Last time we looked at Psalm 42:1-5. In this post I would like to look at Psalm 42:6-11. In the first part of the psalm the anonymous Levite was parched. In the second part he feels like he is drowning.
First, the psalmist indicates he has a sense of the loss of God’s presence (42:6). For some unknown reason the Levite is in the hills surrounding Mt. Hermon. He can’t get much further away from the visible manifestation of God’s presence in Jerusalem than he currently is.
Second, this leads him to have a sense of being incessantly overwhelmed (42:7). If you have been to Israel, and specifically to Mt. Hermon, you have heard the water gushing out of the ground. Notice how the psalmist has lost perspective by claiming that ALL of God’s breakers and waves have gone over him. This is certainly not true, but there are times when it feels like it. If you take the time, turn over to Jonah 2:3. Jonah seems to be quoting this psalm as he is within the creature’s belly.
Third, the Levite reminds himself of two things that God does (42:8). It is no accident that God demonstrates His loyal kindness. It is no accident that God’s song is with His children in the night.
Fourth, the psalmist asks God two questions (42:9). The first addresses God’s seeming forgetfulness. It does feel at times as though our Refuge is not available. Songs in the night do not always remove the darkness or take away our suffering. The second question addresses the psalmist’s mourning. Why is he responding this way when he knows the enemy can’t really harm him?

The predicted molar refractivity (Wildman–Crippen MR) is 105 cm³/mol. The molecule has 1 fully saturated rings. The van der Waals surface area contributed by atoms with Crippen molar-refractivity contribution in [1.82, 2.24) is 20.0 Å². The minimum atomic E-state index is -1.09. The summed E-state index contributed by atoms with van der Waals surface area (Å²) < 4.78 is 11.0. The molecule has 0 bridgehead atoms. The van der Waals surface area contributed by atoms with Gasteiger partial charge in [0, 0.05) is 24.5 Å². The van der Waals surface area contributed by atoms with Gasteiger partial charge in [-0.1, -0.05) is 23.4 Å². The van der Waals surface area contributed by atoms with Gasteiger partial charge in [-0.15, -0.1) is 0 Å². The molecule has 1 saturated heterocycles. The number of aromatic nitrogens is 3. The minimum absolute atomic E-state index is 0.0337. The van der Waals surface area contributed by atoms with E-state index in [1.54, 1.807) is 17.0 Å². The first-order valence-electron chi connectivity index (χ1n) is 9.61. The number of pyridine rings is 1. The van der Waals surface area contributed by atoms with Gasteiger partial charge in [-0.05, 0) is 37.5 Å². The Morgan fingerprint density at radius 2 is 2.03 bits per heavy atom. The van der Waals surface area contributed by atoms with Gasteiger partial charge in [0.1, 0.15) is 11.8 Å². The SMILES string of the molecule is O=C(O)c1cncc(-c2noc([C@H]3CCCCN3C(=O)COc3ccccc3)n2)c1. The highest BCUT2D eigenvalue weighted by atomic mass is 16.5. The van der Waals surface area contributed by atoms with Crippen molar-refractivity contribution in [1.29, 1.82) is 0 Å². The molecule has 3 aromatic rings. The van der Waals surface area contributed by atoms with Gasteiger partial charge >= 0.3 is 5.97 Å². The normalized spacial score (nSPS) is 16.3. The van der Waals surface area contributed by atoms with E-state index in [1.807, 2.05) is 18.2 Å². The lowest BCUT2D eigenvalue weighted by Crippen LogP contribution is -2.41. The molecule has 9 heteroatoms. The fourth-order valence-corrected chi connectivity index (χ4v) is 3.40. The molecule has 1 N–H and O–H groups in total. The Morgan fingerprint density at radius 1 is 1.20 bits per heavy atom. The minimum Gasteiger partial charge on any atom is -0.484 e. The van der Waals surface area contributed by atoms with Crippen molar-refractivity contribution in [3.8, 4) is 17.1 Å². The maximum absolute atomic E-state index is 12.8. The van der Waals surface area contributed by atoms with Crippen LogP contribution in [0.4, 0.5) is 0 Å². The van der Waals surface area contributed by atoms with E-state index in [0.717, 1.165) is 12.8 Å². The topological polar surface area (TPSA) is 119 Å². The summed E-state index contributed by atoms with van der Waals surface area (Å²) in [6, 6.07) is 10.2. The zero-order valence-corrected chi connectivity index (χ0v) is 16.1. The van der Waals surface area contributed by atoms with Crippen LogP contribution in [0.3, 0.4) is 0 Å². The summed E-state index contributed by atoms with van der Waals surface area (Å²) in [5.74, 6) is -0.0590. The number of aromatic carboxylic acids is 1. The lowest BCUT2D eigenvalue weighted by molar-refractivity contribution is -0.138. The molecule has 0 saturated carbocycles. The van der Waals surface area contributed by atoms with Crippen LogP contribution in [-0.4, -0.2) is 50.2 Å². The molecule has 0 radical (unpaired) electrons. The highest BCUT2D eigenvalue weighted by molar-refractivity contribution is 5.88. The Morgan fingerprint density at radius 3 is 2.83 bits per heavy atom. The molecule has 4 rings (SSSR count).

Fifth, he retells his story of some intensely painful circumstances (42:10). This is not complaining; it is reality. The mocking words of our adversaries are excruciatingly painful.
Sixth, the Levite asks his soul two questions (42:11a). When the psalmist stares his troubles squarely in the face from a Godward perspective, they don’t seem so overwhelming after all.
Seventh, he commands his soul (42:11b). The psalmist recognizes that hope/waiting is a matter of obedience, not merely a feeling.
The psalmist, as do we, needed to learn to be grateful for God’s mercy toward him. There are at least six manifestations of God’s mercy to be noted here.
- He has a thirst for God (and not spiritual complacency or indifference).
- He has only a temporary exile (and not total destruction).
- He is being mocked (and not the one who is mocking others).
- He has actual memories of God’s past faithfulness (God allows us to remember).
- He has spiritual sensitivity (and not spiritual dullness).
- He is able to practice self-rebuke (he can challenge himself).
Next time I want to wrap this up with Psalm 42:1-5.